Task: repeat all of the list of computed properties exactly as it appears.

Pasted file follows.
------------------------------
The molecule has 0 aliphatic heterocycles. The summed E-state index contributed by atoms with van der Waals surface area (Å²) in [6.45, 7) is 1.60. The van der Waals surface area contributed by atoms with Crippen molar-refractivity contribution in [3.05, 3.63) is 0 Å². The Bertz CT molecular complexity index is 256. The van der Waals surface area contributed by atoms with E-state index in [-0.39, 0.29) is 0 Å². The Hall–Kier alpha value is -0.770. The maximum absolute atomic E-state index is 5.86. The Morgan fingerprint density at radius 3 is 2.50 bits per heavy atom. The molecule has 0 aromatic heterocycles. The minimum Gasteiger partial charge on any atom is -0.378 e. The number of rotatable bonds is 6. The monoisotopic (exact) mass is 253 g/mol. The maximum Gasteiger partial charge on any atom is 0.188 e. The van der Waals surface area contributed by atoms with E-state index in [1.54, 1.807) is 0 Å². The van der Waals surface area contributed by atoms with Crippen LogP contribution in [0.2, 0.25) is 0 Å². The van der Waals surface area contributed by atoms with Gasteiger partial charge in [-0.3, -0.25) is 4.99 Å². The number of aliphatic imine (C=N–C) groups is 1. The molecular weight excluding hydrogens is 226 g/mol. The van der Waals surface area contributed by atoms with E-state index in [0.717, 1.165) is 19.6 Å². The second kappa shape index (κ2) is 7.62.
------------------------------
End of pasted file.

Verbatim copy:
The molecule has 0 aliphatic heterocycles. The summed E-state index contributed by atoms with van der Waals surface area (Å²) in [6.45, 7) is 1.60. The van der Waals surface area contributed by atoms with Crippen molar-refractivity contribution in [3.05, 3.63) is 0 Å². The Bertz CT molecular complexity index is 256. The van der Waals surface area contributed by atoms with E-state index in [-0.39, 0.29) is 0 Å². The Hall–Kier alpha value is -0.770. The maximum absolute atomic E-state index is 5.86. The Morgan fingerprint density at radius 3 is 2.50 bits per heavy atom. The molecule has 0 aromatic heterocycles. The minimum Gasteiger partial charge on any atom is -0.378 e. The number of rotatable bonds is 6. The monoisotopic (exact) mass is 253 g/mol. The maximum Gasteiger partial charge on any atom is 0.188 e. The van der Waals surface area contributed by atoms with E-state index in [1.54, 1.807) is 0 Å². The van der Waals surface area contributed by atoms with Crippen LogP contribution in [0.2, 0.25) is 0 Å². The van der Waals surface area contributed by atoms with Gasteiger partial charge in [-0.3, -0.25) is 4.99 Å². The number of aliphatic imine (C=N–C) groups is 1. The molecular weight excluding hydrogens is 226 g/mol. The van der Waals surface area contributed by atoms with E-state index in [0.717, 1.165) is 19.6 Å². The second kappa shape index (κ2) is 7.62.